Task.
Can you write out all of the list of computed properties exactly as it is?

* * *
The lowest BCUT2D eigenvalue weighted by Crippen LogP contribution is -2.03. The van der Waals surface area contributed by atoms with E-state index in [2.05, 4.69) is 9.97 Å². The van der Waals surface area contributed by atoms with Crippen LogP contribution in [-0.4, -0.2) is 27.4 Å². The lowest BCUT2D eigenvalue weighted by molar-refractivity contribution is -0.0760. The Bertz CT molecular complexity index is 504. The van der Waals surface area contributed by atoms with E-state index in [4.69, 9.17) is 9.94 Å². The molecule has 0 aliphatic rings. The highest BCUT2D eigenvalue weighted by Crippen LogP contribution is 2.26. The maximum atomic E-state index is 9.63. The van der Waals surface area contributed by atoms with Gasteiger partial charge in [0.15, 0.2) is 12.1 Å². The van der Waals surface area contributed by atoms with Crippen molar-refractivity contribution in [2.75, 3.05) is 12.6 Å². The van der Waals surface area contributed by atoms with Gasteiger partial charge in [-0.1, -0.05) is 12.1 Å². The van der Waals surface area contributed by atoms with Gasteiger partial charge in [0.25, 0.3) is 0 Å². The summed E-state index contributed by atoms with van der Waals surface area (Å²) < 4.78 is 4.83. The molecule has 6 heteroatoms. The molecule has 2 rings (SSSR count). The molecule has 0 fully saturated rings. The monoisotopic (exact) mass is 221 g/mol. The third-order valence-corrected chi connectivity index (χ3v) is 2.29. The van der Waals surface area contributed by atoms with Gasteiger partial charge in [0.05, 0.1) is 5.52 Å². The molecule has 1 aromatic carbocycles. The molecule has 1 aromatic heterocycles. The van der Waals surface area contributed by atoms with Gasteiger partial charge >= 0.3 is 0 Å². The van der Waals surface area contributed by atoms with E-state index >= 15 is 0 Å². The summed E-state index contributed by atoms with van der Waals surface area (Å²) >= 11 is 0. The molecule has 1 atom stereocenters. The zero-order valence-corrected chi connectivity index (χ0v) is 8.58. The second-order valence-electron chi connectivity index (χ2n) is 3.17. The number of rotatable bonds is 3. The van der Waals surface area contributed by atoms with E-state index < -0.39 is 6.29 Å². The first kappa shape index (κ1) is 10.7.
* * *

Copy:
The lowest BCUT2D eigenvalue weighted by Crippen LogP contribution is -2.03. The van der Waals surface area contributed by atoms with E-state index in [2.05, 4.69) is 9.97 Å². The van der Waals surface area contributed by atoms with Crippen LogP contribution in [-0.4, -0.2) is 27.4 Å². The lowest BCUT2D eigenvalue weighted by molar-refractivity contribution is -0.0760. The Bertz CT molecular complexity index is 504. The van der Waals surface area contributed by atoms with E-state index in [4.69, 9.17) is 9.94 Å². The molecule has 0 aliphatic rings. The highest BCUT2D eigenvalue weighted by Crippen LogP contribution is 2.26. The maximum atomic E-state index is 9.63. The van der Waals surface area contributed by atoms with Gasteiger partial charge in [0.15, 0.2) is 12.1 Å². The van der Waals surface area contributed by atoms with Crippen molar-refractivity contribution in [2.75, 3.05) is 12.6 Å². The van der Waals surface area contributed by atoms with Gasteiger partial charge in [-0.1, -0.05) is 12.1 Å². The van der Waals surface area contributed by atoms with Gasteiger partial charge in [0.25, 0.3) is 0 Å². The summed E-state index contributed by atoms with van der Waals surface area (Å²) < 4.78 is 4.83. The molecule has 6 heteroatoms. The molecule has 2 rings (SSSR count). The molecule has 0 fully saturated rings. The monoisotopic (exact) mass is 221 g/mol. The third-order valence-corrected chi connectivity index (χ3v) is 2.29. The van der Waals surface area contributed by atoms with Gasteiger partial charge in [0.05, 0.1) is 5.52 Å². The molecule has 1 aromatic carbocycles. The molecule has 1 aromatic heterocycles. The van der Waals surface area contributed by atoms with Gasteiger partial charge >= 0.3 is 0 Å². The van der Waals surface area contributed by atoms with E-state index >= 15 is 0 Å². The summed E-state index contributed by atoms with van der Waals surface area (Å²) >= 11 is 0. The molecule has 1 atom stereocenters. The zero-order valence-corrected chi connectivity index (χ0v) is 8.58. The second-order valence-electron chi connectivity index (χ2n) is 3.17. The number of rotatable bonds is 3. The van der Waals surface area contributed by atoms with E-state index < -0.39 is 6.29 Å². The first kappa shape index (κ1) is 10.7.